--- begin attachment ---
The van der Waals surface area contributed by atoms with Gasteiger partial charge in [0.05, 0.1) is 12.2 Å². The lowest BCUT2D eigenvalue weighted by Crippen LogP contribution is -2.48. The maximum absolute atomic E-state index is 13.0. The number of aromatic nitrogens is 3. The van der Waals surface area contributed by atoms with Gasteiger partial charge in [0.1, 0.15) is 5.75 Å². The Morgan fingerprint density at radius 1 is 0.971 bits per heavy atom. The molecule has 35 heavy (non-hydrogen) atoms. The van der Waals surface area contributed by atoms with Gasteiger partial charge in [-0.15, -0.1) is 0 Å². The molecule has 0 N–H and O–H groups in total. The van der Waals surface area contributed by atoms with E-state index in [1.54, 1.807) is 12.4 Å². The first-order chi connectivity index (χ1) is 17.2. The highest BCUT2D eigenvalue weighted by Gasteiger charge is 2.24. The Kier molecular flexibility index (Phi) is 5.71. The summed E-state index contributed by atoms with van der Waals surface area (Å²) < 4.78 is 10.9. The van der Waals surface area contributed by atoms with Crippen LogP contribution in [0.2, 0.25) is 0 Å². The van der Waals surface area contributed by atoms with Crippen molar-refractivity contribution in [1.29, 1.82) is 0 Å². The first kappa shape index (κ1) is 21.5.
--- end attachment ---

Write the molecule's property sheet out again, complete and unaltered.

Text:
The van der Waals surface area contributed by atoms with Gasteiger partial charge in [0.05, 0.1) is 12.2 Å². The lowest BCUT2D eigenvalue weighted by Crippen LogP contribution is -2.48. The maximum absolute atomic E-state index is 13.0. The number of aromatic nitrogens is 3. The van der Waals surface area contributed by atoms with Gasteiger partial charge in [0.1, 0.15) is 5.75 Å². The Morgan fingerprint density at radius 1 is 0.971 bits per heavy atom. The molecule has 35 heavy (non-hydrogen) atoms. The van der Waals surface area contributed by atoms with Gasteiger partial charge in [-0.15, -0.1) is 0 Å². The molecule has 0 N–H and O–H groups in total. The van der Waals surface area contributed by atoms with E-state index in [1.54, 1.807) is 12.4 Å². The first-order chi connectivity index (χ1) is 17.2. The highest BCUT2D eigenvalue weighted by Gasteiger charge is 2.24. The Kier molecular flexibility index (Phi) is 5.71. The summed E-state index contributed by atoms with van der Waals surface area (Å²) < 4.78 is 10.9. The van der Waals surface area contributed by atoms with Crippen LogP contribution in [0.2, 0.25) is 0 Å². The van der Waals surface area contributed by atoms with Crippen molar-refractivity contribution in [1.29, 1.82) is 0 Å². The first kappa shape index (κ1) is 21.5.